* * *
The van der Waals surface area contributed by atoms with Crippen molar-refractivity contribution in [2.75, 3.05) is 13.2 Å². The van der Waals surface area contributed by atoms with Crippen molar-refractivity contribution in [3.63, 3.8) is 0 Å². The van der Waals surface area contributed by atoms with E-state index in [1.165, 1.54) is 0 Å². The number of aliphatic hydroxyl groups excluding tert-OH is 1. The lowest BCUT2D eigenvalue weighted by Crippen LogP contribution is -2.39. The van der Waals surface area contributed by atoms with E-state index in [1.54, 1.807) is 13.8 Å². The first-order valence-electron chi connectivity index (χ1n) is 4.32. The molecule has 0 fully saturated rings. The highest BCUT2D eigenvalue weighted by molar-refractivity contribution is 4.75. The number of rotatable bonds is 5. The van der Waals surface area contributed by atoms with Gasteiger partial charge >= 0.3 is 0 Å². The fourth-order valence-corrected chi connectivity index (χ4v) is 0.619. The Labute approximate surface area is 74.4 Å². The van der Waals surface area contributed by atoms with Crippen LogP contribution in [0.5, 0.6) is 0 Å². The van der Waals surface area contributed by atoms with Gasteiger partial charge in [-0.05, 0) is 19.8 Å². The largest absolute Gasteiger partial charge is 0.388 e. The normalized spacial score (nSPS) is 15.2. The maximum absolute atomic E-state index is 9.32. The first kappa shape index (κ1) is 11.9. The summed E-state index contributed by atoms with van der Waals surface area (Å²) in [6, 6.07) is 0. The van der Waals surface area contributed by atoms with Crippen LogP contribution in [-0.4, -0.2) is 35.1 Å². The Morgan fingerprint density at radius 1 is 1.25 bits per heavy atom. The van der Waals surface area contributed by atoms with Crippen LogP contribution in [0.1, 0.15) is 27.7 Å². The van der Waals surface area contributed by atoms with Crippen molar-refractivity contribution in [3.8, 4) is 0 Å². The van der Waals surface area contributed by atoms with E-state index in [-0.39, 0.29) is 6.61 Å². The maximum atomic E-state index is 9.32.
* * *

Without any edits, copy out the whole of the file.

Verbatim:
The van der Waals surface area contributed by atoms with Crippen molar-refractivity contribution in [2.75, 3.05) is 13.2 Å². The van der Waals surface area contributed by atoms with Crippen molar-refractivity contribution in [3.63, 3.8) is 0 Å². The van der Waals surface area contributed by atoms with E-state index in [1.165, 1.54) is 0 Å². The number of aliphatic hydroxyl groups excluding tert-OH is 1. The lowest BCUT2D eigenvalue weighted by Crippen LogP contribution is -2.39. The van der Waals surface area contributed by atoms with E-state index in [1.54, 1.807) is 13.8 Å². The first-order valence-electron chi connectivity index (χ1n) is 4.32. The molecule has 0 fully saturated rings. The highest BCUT2D eigenvalue weighted by molar-refractivity contribution is 4.75. The number of rotatable bonds is 5. The van der Waals surface area contributed by atoms with Gasteiger partial charge >= 0.3 is 0 Å². The fourth-order valence-corrected chi connectivity index (χ4v) is 0.619. The Labute approximate surface area is 74.4 Å². The van der Waals surface area contributed by atoms with Crippen LogP contribution in [0.5, 0.6) is 0 Å². The van der Waals surface area contributed by atoms with Gasteiger partial charge in [-0.05, 0) is 19.8 Å². The largest absolute Gasteiger partial charge is 0.388 e. The normalized spacial score (nSPS) is 15.2. The maximum absolute atomic E-state index is 9.32. The first kappa shape index (κ1) is 11.9. The summed E-state index contributed by atoms with van der Waals surface area (Å²) in [6, 6.07) is 0. The van der Waals surface area contributed by atoms with Crippen LogP contribution in [-0.4, -0.2) is 35.1 Å². The Morgan fingerprint density at radius 1 is 1.25 bits per heavy atom. The van der Waals surface area contributed by atoms with Crippen LogP contribution in [0.1, 0.15) is 27.7 Å². The van der Waals surface area contributed by atoms with Crippen molar-refractivity contribution in [3.8, 4) is 0 Å². The van der Waals surface area contributed by atoms with E-state index in [-0.39, 0.29) is 6.61 Å². The maximum atomic E-state index is 9.32.